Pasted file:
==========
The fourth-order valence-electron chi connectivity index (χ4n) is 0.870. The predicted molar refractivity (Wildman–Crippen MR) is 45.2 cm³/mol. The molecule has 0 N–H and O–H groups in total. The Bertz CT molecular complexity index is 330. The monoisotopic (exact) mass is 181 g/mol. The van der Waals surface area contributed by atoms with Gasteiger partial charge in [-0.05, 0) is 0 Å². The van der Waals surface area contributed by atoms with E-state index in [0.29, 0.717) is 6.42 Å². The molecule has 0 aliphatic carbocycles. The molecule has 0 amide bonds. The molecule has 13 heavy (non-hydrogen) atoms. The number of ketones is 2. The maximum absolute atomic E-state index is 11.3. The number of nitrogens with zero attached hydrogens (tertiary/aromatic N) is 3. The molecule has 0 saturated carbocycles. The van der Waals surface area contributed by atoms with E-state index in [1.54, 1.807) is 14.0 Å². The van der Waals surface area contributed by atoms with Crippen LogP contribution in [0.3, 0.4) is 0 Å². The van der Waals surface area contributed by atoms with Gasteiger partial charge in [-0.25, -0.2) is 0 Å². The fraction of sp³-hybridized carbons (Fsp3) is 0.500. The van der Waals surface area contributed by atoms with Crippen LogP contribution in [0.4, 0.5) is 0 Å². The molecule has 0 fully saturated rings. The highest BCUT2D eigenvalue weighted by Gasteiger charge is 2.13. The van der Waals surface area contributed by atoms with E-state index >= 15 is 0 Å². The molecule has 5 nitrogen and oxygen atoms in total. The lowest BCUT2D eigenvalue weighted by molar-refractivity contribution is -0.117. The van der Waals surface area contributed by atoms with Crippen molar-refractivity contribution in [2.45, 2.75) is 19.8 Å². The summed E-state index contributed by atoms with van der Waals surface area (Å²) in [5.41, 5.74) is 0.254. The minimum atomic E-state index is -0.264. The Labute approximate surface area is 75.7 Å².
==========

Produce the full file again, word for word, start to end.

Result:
The fourth-order valence-electron chi connectivity index (χ4n) is 0.870. The predicted molar refractivity (Wildman–Crippen MR) is 45.2 cm³/mol. The molecule has 0 N–H and O–H groups in total. The Bertz CT molecular complexity index is 330. The monoisotopic (exact) mass is 181 g/mol. The van der Waals surface area contributed by atoms with Gasteiger partial charge in [-0.05, 0) is 0 Å². The van der Waals surface area contributed by atoms with E-state index in [0.29, 0.717) is 6.42 Å². The molecule has 0 aliphatic carbocycles. The molecule has 0 amide bonds. The molecule has 13 heavy (non-hydrogen) atoms. The number of ketones is 2. The maximum absolute atomic E-state index is 11.3. The number of nitrogens with zero attached hydrogens (tertiary/aromatic N) is 3. The molecule has 0 saturated carbocycles. The van der Waals surface area contributed by atoms with E-state index in [1.54, 1.807) is 14.0 Å². The van der Waals surface area contributed by atoms with Crippen LogP contribution in [0.3, 0.4) is 0 Å². The van der Waals surface area contributed by atoms with Gasteiger partial charge in [-0.25, -0.2) is 0 Å². The fraction of sp³-hybridized carbons (Fsp3) is 0.500. The van der Waals surface area contributed by atoms with Crippen LogP contribution in [0.4, 0.5) is 0 Å². The molecule has 0 fully saturated rings. The highest BCUT2D eigenvalue weighted by Gasteiger charge is 2.13. The van der Waals surface area contributed by atoms with E-state index >= 15 is 0 Å². The molecule has 5 nitrogen and oxygen atoms in total. The lowest BCUT2D eigenvalue weighted by molar-refractivity contribution is -0.117. The van der Waals surface area contributed by atoms with Crippen molar-refractivity contribution in [2.45, 2.75) is 19.8 Å². The summed E-state index contributed by atoms with van der Waals surface area (Å²) in [5.41, 5.74) is 0.254. The minimum atomic E-state index is -0.264. The Labute approximate surface area is 75.7 Å².